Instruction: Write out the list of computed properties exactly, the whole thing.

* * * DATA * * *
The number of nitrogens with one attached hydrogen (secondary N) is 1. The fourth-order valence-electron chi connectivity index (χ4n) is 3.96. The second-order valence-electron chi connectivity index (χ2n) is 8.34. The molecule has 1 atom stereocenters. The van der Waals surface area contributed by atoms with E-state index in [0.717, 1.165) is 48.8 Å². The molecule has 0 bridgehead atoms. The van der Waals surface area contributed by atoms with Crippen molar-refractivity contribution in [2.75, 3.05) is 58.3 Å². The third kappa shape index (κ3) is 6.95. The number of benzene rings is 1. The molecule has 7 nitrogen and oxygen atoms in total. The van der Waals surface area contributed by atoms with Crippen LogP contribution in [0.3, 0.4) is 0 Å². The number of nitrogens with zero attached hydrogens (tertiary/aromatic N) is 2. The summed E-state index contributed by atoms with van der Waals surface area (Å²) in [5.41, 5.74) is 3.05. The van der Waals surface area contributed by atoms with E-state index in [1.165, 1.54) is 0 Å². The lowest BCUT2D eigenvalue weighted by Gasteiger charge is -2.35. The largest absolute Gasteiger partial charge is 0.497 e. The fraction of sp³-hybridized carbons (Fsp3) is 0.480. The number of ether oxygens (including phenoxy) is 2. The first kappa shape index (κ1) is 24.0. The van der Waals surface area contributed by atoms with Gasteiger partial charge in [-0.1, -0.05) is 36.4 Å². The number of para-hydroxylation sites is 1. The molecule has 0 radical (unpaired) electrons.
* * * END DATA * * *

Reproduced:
The number of nitrogens with one attached hydrogen (secondary N) is 1. The fourth-order valence-electron chi connectivity index (χ4n) is 3.96. The second-order valence-electron chi connectivity index (χ2n) is 8.34. The molecule has 1 atom stereocenters. The van der Waals surface area contributed by atoms with E-state index in [0.717, 1.165) is 48.8 Å². The molecule has 0 bridgehead atoms. The van der Waals surface area contributed by atoms with Crippen molar-refractivity contribution in [2.75, 3.05) is 58.3 Å². The third kappa shape index (κ3) is 6.95. The number of benzene rings is 1. The molecule has 7 nitrogen and oxygen atoms in total. The van der Waals surface area contributed by atoms with Crippen LogP contribution in [0.3, 0.4) is 0 Å². The number of nitrogens with zero attached hydrogens (tertiary/aromatic N) is 2. The summed E-state index contributed by atoms with van der Waals surface area (Å²) in [5.41, 5.74) is 3.05. The van der Waals surface area contributed by atoms with E-state index in [1.165, 1.54) is 0 Å². The lowest BCUT2D eigenvalue weighted by Gasteiger charge is -2.35. The largest absolute Gasteiger partial charge is 0.497 e. The fraction of sp³-hybridized carbons (Fsp3) is 0.480. The number of ether oxygens (including phenoxy) is 2. The first kappa shape index (κ1) is 24.0. The van der Waals surface area contributed by atoms with Gasteiger partial charge in [-0.1, -0.05) is 36.4 Å². The number of para-hydroxylation sites is 1. The molecule has 0 radical (unpaired) electrons.